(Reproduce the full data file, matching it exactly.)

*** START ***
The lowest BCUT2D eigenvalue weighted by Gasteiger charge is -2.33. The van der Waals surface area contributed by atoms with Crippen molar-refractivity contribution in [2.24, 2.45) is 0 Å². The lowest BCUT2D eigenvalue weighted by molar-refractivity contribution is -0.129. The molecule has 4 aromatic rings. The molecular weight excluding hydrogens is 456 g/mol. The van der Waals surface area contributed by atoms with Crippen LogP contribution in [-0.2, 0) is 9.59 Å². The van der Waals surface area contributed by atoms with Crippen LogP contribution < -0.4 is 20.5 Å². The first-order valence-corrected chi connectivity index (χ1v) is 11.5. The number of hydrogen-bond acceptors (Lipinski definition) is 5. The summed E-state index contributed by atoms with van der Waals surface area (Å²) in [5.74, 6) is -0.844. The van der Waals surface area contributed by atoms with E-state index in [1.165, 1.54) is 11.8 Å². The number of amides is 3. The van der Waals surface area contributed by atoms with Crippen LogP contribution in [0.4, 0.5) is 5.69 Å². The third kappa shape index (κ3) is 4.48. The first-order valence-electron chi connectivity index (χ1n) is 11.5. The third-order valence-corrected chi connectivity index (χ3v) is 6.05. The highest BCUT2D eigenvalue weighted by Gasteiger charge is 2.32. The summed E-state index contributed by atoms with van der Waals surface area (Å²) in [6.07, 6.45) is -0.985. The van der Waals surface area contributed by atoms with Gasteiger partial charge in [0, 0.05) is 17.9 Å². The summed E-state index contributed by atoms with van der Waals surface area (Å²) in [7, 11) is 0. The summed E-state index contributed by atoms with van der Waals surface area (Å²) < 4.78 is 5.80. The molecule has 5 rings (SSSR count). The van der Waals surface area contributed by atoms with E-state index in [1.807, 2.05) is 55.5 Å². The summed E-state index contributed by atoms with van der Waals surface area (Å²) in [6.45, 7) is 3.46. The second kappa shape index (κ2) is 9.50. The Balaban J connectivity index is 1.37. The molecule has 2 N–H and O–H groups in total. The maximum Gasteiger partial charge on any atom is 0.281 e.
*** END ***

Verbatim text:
The lowest BCUT2D eigenvalue weighted by Gasteiger charge is -2.33. The van der Waals surface area contributed by atoms with Crippen molar-refractivity contribution in [2.24, 2.45) is 0 Å². The lowest BCUT2D eigenvalue weighted by molar-refractivity contribution is -0.129. The molecule has 4 aromatic rings. The molecular weight excluding hydrogens is 456 g/mol. The van der Waals surface area contributed by atoms with Crippen LogP contribution in [-0.2, 0) is 9.59 Å². The van der Waals surface area contributed by atoms with Crippen LogP contribution < -0.4 is 20.5 Å². The first-order valence-corrected chi connectivity index (χ1v) is 11.5. The number of hydrogen-bond acceptors (Lipinski definition) is 5. The summed E-state index contributed by atoms with van der Waals surface area (Å²) in [5.74, 6) is -0.844. The van der Waals surface area contributed by atoms with E-state index in [1.165, 1.54) is 11.8 Å². The number of amides is 3. The van der Waals surface area contributed by atoms with Crippen LogP contribution in [0.4, 0.5) is 5.69 Å². The third kappa shape index (κ3) is 4.48. The first-order valence-electron chi connectivity index (χ1n) is 11.5. The third-order valence-corrected chi connectivity index (χ3v) is 6.05. The highest BCUT2D eigenvalue weighted by Gasteiger charge is 2.32. The summed E-state index contributed by atoms with van der Waals surface area (Å²) in [6.07, 6.45) is -0.985. The van der Waals surface area contributed by atoms with Gasteiger partial charge in [0, 0.05) is 17.9 Å². The summed E-state index contributed by atoms with van der Waals surface area (Å²) in [7, 11) is 0. The summed E-state index contributed by atoms with van der Waals surface area (Å²) < 4.78 is 5.80. The molecule has 5 rings (SSSR count). The van der Waals surface area contributed by atoms with E-state index in [1.807, 2.05) is 55.5 Å². The summed E-state index contributed by atoms with van der Waals surface area (Å²) in [6.45, 7) is 3.46. The second kappa shape index (κ2) is 9.50. The Balaban J connectivity index is 1.37. The molecule has 2 N–H and O–H groups in total. The maximum Gasteiger partial charge on any atom is 0.281 e.